An international team of researchers has uncovered evidence of the largest solar storm ever identified by studying ancient tree rings.
The evidence points to a colossal spike in radiocarbon levels from 14,300 years ago, found in tree rings from the French Alps.
The colossal storm discovered by the scientists originated from the Sun and was so powerful that a similar event would be catastrophic with modern technology.
Today, a solar storm of this magnitude would cause massive destruction to power grids and satellite systems.
The ancient trees examined for the study were found in the eroded banks of the Drouzet River, near Gap, in the Southern French Alps.
These trees, categorized as subfossils, showcased individual rings that revealed the unprecedented spike in radiocarbon levels precisely 14,300 years ago.
“Finding such a collection of preserved trees was truly exceptional. By comparing the widths of the individual tree rings in the multiple tree trunks, we then carefully pieced together the separate trees to create a longer timeline using a method called dendrochronology,” explained study co-author Professor Cécile Miramont.
“This allowed us to discover invaluable information on past environmental changes and measure radiocarbon over an uncharted period of solar activity.”
To validate their findings, the team compared the radiocarbon spike with beryllium measurements from Greenland ice cores.
The experts concluded that the spike was an outcome of a gigantic solar storm, which had the power to hurl massive volumes of energetic particles into the Earth’s atmosphere.
Lead researcher, Professor Edouard Bard, noted that radiocarbon is constantly produced in the upper atmosphere due to cosmic rays.
“Recently, scientists have found that extreme solar events including solar flares and coronal mass ejections can also create short-term bursts of energetic particles which are preserved as huge spikes in radiocarbon production occurring over the course of just a single year,” explained Professor Bard.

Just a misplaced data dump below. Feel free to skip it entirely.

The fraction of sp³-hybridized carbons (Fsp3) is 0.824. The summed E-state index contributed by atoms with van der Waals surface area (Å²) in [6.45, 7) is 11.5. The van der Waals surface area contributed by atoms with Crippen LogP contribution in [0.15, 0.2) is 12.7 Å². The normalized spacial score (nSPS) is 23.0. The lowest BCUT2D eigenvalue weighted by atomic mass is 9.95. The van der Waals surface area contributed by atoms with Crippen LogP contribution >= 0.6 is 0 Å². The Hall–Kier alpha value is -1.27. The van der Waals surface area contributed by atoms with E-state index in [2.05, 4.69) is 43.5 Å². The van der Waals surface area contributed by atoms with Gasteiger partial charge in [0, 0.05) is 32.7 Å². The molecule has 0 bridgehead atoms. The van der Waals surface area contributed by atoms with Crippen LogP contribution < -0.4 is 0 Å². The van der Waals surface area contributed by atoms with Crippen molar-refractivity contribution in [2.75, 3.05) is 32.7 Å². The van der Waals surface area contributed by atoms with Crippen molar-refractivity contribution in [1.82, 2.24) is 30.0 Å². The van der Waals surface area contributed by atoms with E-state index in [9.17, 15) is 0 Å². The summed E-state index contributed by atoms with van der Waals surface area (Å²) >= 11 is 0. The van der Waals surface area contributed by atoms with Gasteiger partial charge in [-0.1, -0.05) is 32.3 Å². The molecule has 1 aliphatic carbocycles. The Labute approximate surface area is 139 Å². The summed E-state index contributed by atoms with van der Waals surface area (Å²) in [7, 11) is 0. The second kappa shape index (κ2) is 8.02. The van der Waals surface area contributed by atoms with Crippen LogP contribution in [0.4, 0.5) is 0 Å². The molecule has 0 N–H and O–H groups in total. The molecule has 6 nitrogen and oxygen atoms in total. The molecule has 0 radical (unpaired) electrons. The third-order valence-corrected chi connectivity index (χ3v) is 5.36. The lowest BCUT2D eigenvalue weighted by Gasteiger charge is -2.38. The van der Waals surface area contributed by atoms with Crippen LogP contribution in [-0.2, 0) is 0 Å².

Such massive solar occurrences would be disastrous today, as they could disrupt our telecommunications, satellites, and electricity grids, leading to a massive economic cost.
“Extreme solar storms could have huge impacts on Earth. Such super storms could permanently damage the transformers in our electricity grids, resulting in huge and widespread blackouts lasting months,” said study co-author Tim Heaton.
“They could also result in permanent damage to the satellites that we all rely on for navigation and telecommunication, leaving them unusable. They would also create severe radiation risks to astronauts.”
Interestingly, this isn’t the first such discovery. Nine extreme solar storms, known as Miyake Events, have been identified from the last 15,000 years.
However, the 14,300-year-old storm stands out as the most massive, almost double the size of the events from 993 AD and 774 AD. Yet, the nature of these events remains elusive, largely due to the absence of direct instrumental observation.
“Direct instrumental measurements of solar activity only began in the 17th century with the counting of sunspots,” noted Professor Bard.
“Nowadays, we also obtain detailed records using ground-based observatories, space probes, and satellites. However, all these short-term instrumental records are insufficient for a complete understanding of the Sun.”
“Radiocarbon measured in tree-rings, used alongside beryllium in polar ice cores, provide the best way to understand the Sun’s behavior further back into the past.”
The largest directly observed solar storm was the Carrington Event from 1859. The storm destroyed telegraph machines and created a night-time aurora so bright that birds began to sing.
Although the Carrington Event was massive, it pales in comparison to these ancient Miyake Events.
Professor Heaton praised the role of radiocarbon in studying Earth’s history, emphasizing the importance of understanding our past to prepare for future risks.
“Radiocarbon provides a phenomenal way of studying Earth’s history and reconstructing critical events that it has experienced,” said Professor Heaton. “A precise understanding of our past is essential if we want to accurately predict our future and mitigate potential risks.”
“We still have much to learn. Each new discovery not only helps answer existing key questions but can also generate new ones.”
The study is published in the journal Philosophical Transactions of the Royal Society A Mathematical Physical and Engineering Sciences.
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